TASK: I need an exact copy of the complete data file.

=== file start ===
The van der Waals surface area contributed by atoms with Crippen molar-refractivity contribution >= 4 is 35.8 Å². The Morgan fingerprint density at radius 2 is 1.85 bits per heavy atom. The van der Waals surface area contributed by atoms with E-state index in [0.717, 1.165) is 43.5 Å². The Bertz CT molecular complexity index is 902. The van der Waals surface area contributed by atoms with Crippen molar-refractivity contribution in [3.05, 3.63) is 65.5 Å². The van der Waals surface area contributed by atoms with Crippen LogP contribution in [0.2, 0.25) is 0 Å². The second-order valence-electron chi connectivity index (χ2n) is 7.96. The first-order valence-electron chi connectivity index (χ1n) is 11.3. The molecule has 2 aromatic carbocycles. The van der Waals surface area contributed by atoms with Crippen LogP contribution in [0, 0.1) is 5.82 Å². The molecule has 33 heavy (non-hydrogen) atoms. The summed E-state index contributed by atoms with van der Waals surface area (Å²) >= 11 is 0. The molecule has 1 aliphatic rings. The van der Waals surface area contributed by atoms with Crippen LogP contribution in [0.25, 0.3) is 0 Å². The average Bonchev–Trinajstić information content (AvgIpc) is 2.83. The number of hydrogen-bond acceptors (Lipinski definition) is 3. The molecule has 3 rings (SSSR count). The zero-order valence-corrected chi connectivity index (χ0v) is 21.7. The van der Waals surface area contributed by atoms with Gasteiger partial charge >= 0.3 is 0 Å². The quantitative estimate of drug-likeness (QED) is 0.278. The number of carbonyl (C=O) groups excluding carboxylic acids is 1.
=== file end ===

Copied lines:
The van der Waals surface area contributed by atoms with Crippen molar-refractivity contribution >= 4 is 35.8 Å². The Morgan fingerprint density at radius 2 is 1.85 bits per heavy atom. The van der Waals surface area contributed by atoms with E-state index in [0.717, 1.165) is 43.5 Å². The Bertz CT molecular complexity index is 902. The van der Waals surface area contributed by atoms with Crippen molar-refractivity contribution in [3.05, 3.63) is 65.5 Å². The van der Waals surface area contributed by atoms with Crippen LogP contribution in [0.2, 0.25) is 0 Å². The second-order valence-electron chi connectivity index (χ2n) is 7.96. The first-order valence-electron chi connectivity index (χ1n) is 11.3. The molecule has 2 aromatic carbocycles. The van der Waals surface area contributed by atoms with Crippen LogP contribution in [0, 0.1) is 5.82 Å². The molecule has 33 heavy (non-hydrogen) atoms. The summed E-state index contributed by atoms with van der Waals surface area (Å²) >= 11 is 0. The molecule has 1 aliphatic rings. The van der Waals surface area contributed by atoms with Crippen LogP contribution in [0.25, 0.3) is 0 Å². The average Bonchev–Trinajstić information content (AvgIpc) is 2.83. The number of hydrogen-bond acceptors (Lipinski definition) is 3. The molecule has 3 rings (SSSR count). The zero-order valence-corrected chi connectivity index (χ0v) is 21.7. The van der Waals surface area contributed by atoms with Gasteiger partial charge >= 0.3 is 0 Å². The quantitative estimate of drug-likeness (QED) is 0.278. The number of carbonyl (C=O) groups excluding carboxylic acids is 1.